Mixed Reactions Over Nigeria’s Televised Miracles Ban
Apr. 14, 2004
ReligionNewsBlog.com • Thursday April 15, 2004
The ban on televised religious miracles which comes into effect on April 30, continues to elicit mixed reactions as both religious and non-religious leaders take turns in expressing their opinions on the implication of the action, reports Sam Eyoboka.
AS the April 30, 2004 deadline given to the electronic media in Nigeria to stop the advertisement of ‘unverifiable’ miracle healing on television approaches, Nigerians, especially Church leaders are divided on the National Broadcasting Commission’s (NBC) decision, to ban the advertisement of miracles on television. A cross-section of Nigerians who spoke on the ban in Lagos were of the opinion that the NBC was right in taking the decision as most of the miracle healings being shown on television were, to say the least, suspect, meant only to deceive gullible Nigerians.
To this school of thought, it is good riddance to bad rubbish while the other school believes that whereas there are identifiable charlatans on the pulpit today, it is not the duty of the NBC to point such out by throwing the baby and bath water away. The latter group argues that the decision should be seen as an infringement on the freedom of worship of anyone and explained that it would be wrong to make people believe in false miracles.
To this end therefore, the NBC’s decision is hinged on the need to prevent viewers from being misled by some self-acclaimed miracle workers.
Director-General of NBC, Dr. Silas Yisa who announced the decision in Abuja argued that the ban was in line with Section 4 (46) of the Nigerian Broadcasting Code which states that “religious broadcasts shall be particular in terms of content to its creed and shall not be presented in a manner to mislead the public”.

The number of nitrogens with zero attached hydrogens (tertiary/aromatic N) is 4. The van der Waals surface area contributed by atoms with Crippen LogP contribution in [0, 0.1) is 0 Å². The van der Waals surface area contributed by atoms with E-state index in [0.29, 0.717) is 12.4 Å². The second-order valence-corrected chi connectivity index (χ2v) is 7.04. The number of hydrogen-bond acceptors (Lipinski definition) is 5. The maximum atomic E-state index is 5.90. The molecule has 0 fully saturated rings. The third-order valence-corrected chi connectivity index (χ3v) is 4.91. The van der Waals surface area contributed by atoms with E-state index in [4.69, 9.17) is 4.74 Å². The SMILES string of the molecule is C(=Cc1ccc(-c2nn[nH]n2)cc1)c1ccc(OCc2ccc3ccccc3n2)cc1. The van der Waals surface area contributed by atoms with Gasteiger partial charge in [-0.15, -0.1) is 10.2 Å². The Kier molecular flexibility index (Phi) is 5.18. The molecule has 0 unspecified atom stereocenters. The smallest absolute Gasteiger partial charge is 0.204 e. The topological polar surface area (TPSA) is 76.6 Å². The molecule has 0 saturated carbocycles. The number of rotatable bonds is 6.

Reacting, the Prelate of Methodist Church Nigeria and two-time president of the Christian Association of Nigeria, CAN, Dr. Sunday Mbang said that religious leaders have abandoned the message of salvation and now dwell more on miracles because of money and cheap publicity.
He said he does not know why those who advertise miracles believe that the miracle section is the most important aspect of the Christian message, adding “few minutes ago, we have talked of quality Christians. Why don’t they let’s spend our time trying to get Christians to be after God’s heart. What has miracle got to do with making Christians good people?”
“The miracle aspect is not the most important aspect of religion. They use this miracle for something else…popularity, money and sometimes I am ashamed myself when I look at some of these religious bodies with a lot of houses, some of their leaders even fly in private jets and they tell me that if Jesus Christ were here, he would have flown in aeroplanes. So this is my problem.”
Mbang, however, cautioned the NBC about keeping to its own rules. “Why don’t they keep to their rules? Why will you throw the baby and the bath water away all at the same time. I believe they would talk to me and major stakeholders in the religious sector before making any rule pertaining to the sector.,” he said.
From the Catholic Church the ban is good riddance to bad rubbish. The Catholic Director of Social Communiation, Lagos Archdiocese, Rev. Fr. Gabriel Osu said that it was regrettable that government was late in taking the decision. “I am not saying that I don’t believe in miracles, infact my life is a miracle, but my concern is that it is being bastardised,” he lamented.